Territorial Sundial at Washington State Capitol Campus before Resotration
John W. Elliot, a Seattle master craftsman designed and executed the Territorial Sundial, a 6-foot dial hand-hammered in brass with a bronze rod gnomon in 1959. (NASS SUndial Registtry #319). But the dial had tarnished with age and weather and the gnomon bent and broken.
As of January 4, 2018, the Territorial Sundial returns to the Washington State Capitol Campus. For the last six months the 59 year old dial went through considerable rennovation. A new gnomon has been crafted as a replica of the original, but with improved attachments. According to "From Our Corner", the Washinfgton Secretary of State Blog, "Repairs have also been made to the face of the sundial, as well as work on the sundial’s base and anchoring system to ensure its face is flat and horizontal...The sundial will now be sturdier than ever with improved durability while maintaining its original historic appearance. [The] Department of Enterprise Services consulted with the Department of Archaeology and Historic Preservation and the State Arts Commission in deciding to replicate the artwork."
Within the 6-foot dial face "There are eight panels that depict important milestones in our territorial history. The quote by Marcus Aurelius on its display reads, “Time is a sort of river of passing events, and strong is its current.” This beautiful dial, now restored as an accurate device more measuring solar time, will be dedicated at noon on Tuesday, January 30th, 2018.
Territorial Sundial Installation - January 2018
Dan-George Uza has prepared a calendar for 2018 "containing images of Romanian sundials and some daily astronomical information (the equation of time, the Sun's declination angle & zodiac sign, the Moon's phase & age etc.).... The calendar reflects the usual Romanian practice of starting weeks on Mondays, being the first working day, although orthodox religious calendars have reverted to starting weeks on Sundays due to religious reasons since 2011. The days of the week have been translated to their English counterparts for your convenience. Apart from the last two, which have different etymological background, they all closely follow the names of the ancient planets" Luni - Luna (Moon), Marti - Marţe (Mars), Miercuri - Mercury (Mercury), Joi - Joe/Jupiter (Jujpiter), Vineri - Venus (Venus) Sámbătă - from the Latin sa(m)bbatum meaning Sabbath, Duminica - from the Latin (dies) Dominica meaning day of the Lord. .... You may download the English version at the link below:"
Dan explains that the calendar " includes a brief introduction to the Romanian calendar, such as an explanation for the names of the days and months, the dates of national holidays etc. This is actually my second calendar. I did the first one last year inspired by Fabio Savian's French Republican Calendar. A big thanks goes to Patrick Powers who was kind enough to correct my spelling mistakes for this English edition."
"The astronomical data was generated in Sun Ephemeris, Gian Casalegno's excellent software. The calendar is freeware so you may of course share it. It's intended for A3++ size paper (330x483mm) but I guess simple A3 will do."
"Have a Happy New Year or - as we like to say in Romanian - La Multi Ani!"
Damage to Erickson Equatorial Sundial in Cranmer Park, Denver, CO. Photo Credit: Save Our Sundial
In 1941 George Cranmer undertook to place a sundial of Chinese tradition in Mountain View Park (now Cranmer Park) in the area of Hillside, Denver. Dan Babcock and Stephen Ionides of Erickson Monument Company translate the Chinese characters into Arabic. Unfortunately the dial was dynamited by vandals in 1966, and through the Erickson Monument Company, a large 6-foot disk equatorial dial of pink granitie was erected on a terrazzo plaza.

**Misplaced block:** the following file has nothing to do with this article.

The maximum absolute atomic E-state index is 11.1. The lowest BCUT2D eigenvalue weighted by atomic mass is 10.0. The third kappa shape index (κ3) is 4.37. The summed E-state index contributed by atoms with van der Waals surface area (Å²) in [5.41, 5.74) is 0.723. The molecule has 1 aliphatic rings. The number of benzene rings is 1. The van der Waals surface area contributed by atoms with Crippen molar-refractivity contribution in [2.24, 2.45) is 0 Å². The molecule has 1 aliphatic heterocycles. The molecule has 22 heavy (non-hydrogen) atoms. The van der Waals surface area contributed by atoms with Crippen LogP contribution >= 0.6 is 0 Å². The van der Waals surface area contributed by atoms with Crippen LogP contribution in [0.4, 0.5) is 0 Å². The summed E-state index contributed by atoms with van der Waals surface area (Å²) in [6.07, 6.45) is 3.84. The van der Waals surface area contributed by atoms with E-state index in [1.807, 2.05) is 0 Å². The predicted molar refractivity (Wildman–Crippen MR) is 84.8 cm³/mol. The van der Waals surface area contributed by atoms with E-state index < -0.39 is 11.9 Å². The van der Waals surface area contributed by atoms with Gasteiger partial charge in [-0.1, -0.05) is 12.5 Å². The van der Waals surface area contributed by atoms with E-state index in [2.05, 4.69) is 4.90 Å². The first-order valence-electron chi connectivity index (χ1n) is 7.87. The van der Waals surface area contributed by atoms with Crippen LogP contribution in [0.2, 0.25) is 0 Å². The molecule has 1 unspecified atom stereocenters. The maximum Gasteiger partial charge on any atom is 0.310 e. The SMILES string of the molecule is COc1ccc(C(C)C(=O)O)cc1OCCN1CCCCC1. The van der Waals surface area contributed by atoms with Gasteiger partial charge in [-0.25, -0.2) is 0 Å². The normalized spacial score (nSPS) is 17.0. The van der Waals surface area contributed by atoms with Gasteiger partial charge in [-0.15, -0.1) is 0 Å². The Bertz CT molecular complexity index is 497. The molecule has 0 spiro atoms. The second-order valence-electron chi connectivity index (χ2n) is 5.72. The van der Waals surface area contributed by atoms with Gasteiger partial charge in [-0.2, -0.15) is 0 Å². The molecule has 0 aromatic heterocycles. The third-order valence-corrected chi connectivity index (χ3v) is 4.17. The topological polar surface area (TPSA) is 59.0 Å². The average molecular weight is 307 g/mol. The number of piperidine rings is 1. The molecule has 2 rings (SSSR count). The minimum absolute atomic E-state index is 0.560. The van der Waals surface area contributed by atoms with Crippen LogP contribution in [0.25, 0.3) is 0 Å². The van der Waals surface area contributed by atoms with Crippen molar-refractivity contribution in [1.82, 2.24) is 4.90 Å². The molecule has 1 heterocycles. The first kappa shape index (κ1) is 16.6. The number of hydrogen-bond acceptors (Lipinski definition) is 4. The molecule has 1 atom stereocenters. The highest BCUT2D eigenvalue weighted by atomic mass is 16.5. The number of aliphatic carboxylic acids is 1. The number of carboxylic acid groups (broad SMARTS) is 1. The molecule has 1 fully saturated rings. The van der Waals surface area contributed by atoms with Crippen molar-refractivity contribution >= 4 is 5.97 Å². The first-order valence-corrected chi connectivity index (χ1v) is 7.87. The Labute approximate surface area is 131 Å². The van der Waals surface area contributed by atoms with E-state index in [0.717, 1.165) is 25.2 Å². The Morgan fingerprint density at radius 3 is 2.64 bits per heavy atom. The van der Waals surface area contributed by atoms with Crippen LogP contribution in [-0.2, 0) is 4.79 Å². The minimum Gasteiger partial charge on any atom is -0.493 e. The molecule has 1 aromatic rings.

Climate and a sinking foundation led to the deteriation of the dial and plaza. In June 2014 the CIty of Denver committed $545,000 to restor the Cranmer sundial and plaza through the Parks and Recreation and the Arts and Venues departments with the proviso that the citizens raise another million dollars.
A group local group of neighbors orgainized as The Park People started "Save Our Sundial" and began fundraising. By April 2017 they raised $680,000 that will augment the city's set aside of $870,000 for the project.
The Denver Patch reports that a total of $2 million is available for the project. Denise Sanderson, "a local advocate and organizer for the park restoration" created the "Save Our Sundial" project which is run by The Park People with Executive Director Kim Yuan-Farrel. City coordinator is Lauri Dannemiller, Executive Director of Parks & Recreation City & County of Denver. The restoration would not be possible without the financial support and community activism of the residence of Hilltop community. Neighbors met Monday, Dec. 18 to celebrate the beginning of the reconstruction at Cranmer Park which will begin in early 2018 and completed by late fall 2018 if seasonal weather permits.
He may be wheelchair bound, but that doesn't diminish Tom Laidlaw's enthusiasim for sundials. In front of his house on Carolina Lane is the Vancouver Heights neighborhood landmark - a sundial garden. And what has he planted?
There is a bright circular equatorial sundial that shows the time from 4am to 8pm (and even an offset for daylight saving time). On the grass is an analemmatic sundial sundial marking time from 6am to 6pm for anyone who wants to stand to the plywood walkway. On a table near the house are a series of globe, equatorial and horizontal sundials as well as other sundial types that he will gladly explain. For example, Tom has turned a skate board into a polar dial by adding a "T" gnomon in the middle. And then there is a model of the Jefferson dial where you swing the gnomon around a globe to cast only a thin line shadow